At first sight, the matter seems quite clear – the arbitration clause applies only to disputes arising out of the agreement and does not cover disputes regarding any other legal relations between the parties.
In some situations, however, there is a thin line between legal relations stemming from the contract itself and legal relations stemming directly from the law. Sometimes entering into a particular type of contract could be just a precondition for arising of entirely different legal relations between the parties based on the applicable substantive law. This is the case referred to the Bulgarian SCC.
Background of the dispute and the relations between the parties
According to a repealed provision of the Electricity Market Rules, the Renewable Energy Source (RES) producers who have concluded a long-term PPA with NEK (the Bulgarian electricity public supplier) and have not chosen another coordinator of a balancing group, were automatically included in NEK’s special balancing group. As members of the balancing group, the producers were obliged to pay balancing costs to NEK determined in accordance with NEK’s methodology for allocation of imbalances.
Based on that, NEK filed a claim against a RES producer (member of NEK’s balancing group) for payment of balancing costs. The claim was filed before Sofia City Court. The respondent objected that the state courts had no jurisdiction to hear the dispute, because there was an arbitration clause in the PPA between the parties. The arbitration clause stated that all disputes arising out of or connected to the PPA were to be referred to ad hoc arbitration in accordance with the ICC Rules.
Sofia City Court sustained the objection of the respondent and discontinued the proceedings. This ruling was upheld by Sofia Court of Appeal. The ruling of Sofia Court of Appeal was appealed by NEK before the Supreme Court of Cassation.
The ruling of the Supreme Court of Cassation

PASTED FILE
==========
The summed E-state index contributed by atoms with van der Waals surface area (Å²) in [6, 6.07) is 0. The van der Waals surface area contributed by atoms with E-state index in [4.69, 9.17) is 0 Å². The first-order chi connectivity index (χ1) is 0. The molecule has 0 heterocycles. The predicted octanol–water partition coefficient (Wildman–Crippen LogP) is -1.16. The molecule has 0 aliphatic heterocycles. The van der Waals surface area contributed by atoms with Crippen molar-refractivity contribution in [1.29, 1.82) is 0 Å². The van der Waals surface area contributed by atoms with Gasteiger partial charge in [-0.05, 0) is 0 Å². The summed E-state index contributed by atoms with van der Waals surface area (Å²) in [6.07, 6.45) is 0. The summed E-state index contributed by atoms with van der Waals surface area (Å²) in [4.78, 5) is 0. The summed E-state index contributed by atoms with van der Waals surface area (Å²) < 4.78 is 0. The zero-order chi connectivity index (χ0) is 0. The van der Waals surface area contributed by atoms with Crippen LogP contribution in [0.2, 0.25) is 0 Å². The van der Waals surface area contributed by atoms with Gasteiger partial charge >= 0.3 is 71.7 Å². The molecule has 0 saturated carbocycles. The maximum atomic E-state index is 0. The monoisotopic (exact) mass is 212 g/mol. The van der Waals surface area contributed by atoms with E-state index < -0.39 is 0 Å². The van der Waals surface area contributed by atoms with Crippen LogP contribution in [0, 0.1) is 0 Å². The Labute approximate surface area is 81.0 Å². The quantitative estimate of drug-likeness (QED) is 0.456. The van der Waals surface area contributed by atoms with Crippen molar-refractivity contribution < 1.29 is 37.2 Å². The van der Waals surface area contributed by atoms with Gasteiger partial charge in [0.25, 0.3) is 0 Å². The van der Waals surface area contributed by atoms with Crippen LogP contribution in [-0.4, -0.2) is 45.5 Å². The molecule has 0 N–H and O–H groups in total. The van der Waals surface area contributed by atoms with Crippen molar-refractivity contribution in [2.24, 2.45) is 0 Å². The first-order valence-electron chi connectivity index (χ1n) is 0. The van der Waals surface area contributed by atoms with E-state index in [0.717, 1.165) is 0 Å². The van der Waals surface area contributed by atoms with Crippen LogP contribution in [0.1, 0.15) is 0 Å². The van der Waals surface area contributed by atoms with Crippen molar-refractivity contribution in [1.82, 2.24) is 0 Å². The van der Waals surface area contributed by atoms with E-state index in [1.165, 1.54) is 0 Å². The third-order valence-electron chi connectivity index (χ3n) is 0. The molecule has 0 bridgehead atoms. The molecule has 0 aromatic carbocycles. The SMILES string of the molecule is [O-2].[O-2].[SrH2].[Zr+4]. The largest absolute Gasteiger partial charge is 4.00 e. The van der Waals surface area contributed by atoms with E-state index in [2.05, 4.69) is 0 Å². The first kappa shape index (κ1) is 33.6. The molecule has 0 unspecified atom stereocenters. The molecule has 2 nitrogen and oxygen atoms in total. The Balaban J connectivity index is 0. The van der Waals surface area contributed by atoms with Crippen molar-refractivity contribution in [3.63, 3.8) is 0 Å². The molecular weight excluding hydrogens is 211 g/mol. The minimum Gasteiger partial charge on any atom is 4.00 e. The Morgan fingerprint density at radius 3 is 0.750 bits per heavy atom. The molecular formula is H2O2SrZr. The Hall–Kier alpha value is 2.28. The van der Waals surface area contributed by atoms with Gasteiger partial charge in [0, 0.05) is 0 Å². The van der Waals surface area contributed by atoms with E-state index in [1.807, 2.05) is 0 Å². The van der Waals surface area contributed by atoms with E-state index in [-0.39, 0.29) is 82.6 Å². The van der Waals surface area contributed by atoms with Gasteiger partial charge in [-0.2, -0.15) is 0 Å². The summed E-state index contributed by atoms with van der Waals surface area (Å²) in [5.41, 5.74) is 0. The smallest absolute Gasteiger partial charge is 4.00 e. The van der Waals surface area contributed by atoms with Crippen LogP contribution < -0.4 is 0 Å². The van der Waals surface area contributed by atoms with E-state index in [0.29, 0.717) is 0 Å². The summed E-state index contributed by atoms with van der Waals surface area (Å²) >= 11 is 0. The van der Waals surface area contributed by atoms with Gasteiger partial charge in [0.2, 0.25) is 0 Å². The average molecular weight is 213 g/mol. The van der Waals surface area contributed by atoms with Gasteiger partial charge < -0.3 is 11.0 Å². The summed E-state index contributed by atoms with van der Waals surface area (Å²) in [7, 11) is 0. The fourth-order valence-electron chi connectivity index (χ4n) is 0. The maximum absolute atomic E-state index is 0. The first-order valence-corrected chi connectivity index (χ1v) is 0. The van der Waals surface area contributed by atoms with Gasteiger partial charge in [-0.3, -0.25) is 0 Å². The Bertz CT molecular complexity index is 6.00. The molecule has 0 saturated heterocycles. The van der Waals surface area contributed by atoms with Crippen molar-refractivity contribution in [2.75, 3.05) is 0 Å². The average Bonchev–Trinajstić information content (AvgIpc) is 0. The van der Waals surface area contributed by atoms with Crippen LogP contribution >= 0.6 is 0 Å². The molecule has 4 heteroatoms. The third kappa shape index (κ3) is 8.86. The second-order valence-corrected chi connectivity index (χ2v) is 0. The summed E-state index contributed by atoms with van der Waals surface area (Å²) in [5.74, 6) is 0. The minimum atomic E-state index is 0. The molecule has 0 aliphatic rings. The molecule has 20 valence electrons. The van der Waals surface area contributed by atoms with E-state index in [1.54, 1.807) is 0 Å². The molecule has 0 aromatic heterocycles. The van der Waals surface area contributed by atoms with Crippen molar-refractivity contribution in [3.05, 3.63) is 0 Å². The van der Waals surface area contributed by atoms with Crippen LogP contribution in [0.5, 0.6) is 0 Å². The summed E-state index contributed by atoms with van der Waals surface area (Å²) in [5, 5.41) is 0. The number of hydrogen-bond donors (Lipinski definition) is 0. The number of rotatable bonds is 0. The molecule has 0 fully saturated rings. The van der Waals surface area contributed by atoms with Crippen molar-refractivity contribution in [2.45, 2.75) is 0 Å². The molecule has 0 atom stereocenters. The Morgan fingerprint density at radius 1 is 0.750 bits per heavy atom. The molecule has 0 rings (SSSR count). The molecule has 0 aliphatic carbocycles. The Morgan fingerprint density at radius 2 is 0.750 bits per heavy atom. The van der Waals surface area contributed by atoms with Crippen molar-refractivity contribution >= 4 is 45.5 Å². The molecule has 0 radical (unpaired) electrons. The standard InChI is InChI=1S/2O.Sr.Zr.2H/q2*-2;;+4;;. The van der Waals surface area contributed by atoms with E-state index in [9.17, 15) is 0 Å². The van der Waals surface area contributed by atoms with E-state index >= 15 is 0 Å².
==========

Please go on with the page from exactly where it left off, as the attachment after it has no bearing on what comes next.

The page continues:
Тhe Supreme Court of Cassation found that the general arbitration clause in the PPA does not apply to disputes concerning balancing costs.
The main argument of the supreme judges was that the obligations of the RES producers who are members of NEK’s balancing group to pay balancing costs stemmed directly from the legislative provisions of the Electricity Market Rules issued by the Energy and Water Regulatory Commission. The conclusion of a PPA with NEK was just a precondition for the respective RES producer to be included in NEK’s balancing group. However, the PPA itself did not contain any rights and obligations of the parties with regard to the balancing costs and therefore the arbitration clause in the PPA did not cover these rights and obligations.
As a result, the supreme judges found that the general arbitration clause in the PPA should not apply to the claim of NEK for payment of balancing costs. Hence, the state courts had jurisdiction to hear the case.
With this reasoning the Supreme Court of Cassation ruled that Sofia City Court should hear the dispute on the merits.
Why is this important?
The ruling of SCC should bring clarity to the scope of the arbitration clause included in a PPA. Most of the PPAs concluded by NEK contain arbitration clauses. Now it should be clear that these arbitration clauses should apply only to disputes regarding the rights and obligations of the parties under the PPA, but not to any other relations between the parties.
The same arguments should apply also in other situations where entering into a particular type of contract is only a precondition for creation of entirely new legal relation between the parties based on the applicable law.
The SCC ruling appears to confirm what seems like a general tendency in Bulgarian case-law to interpret arbitration clauses narrowly.
 Ruling No. 388 of 14 August 2019 under commercial case No. 1157/2019 of the Supreme Court of Cassation. Link (in Bulgarian language)
 Art. 56, Para 5 of the EMR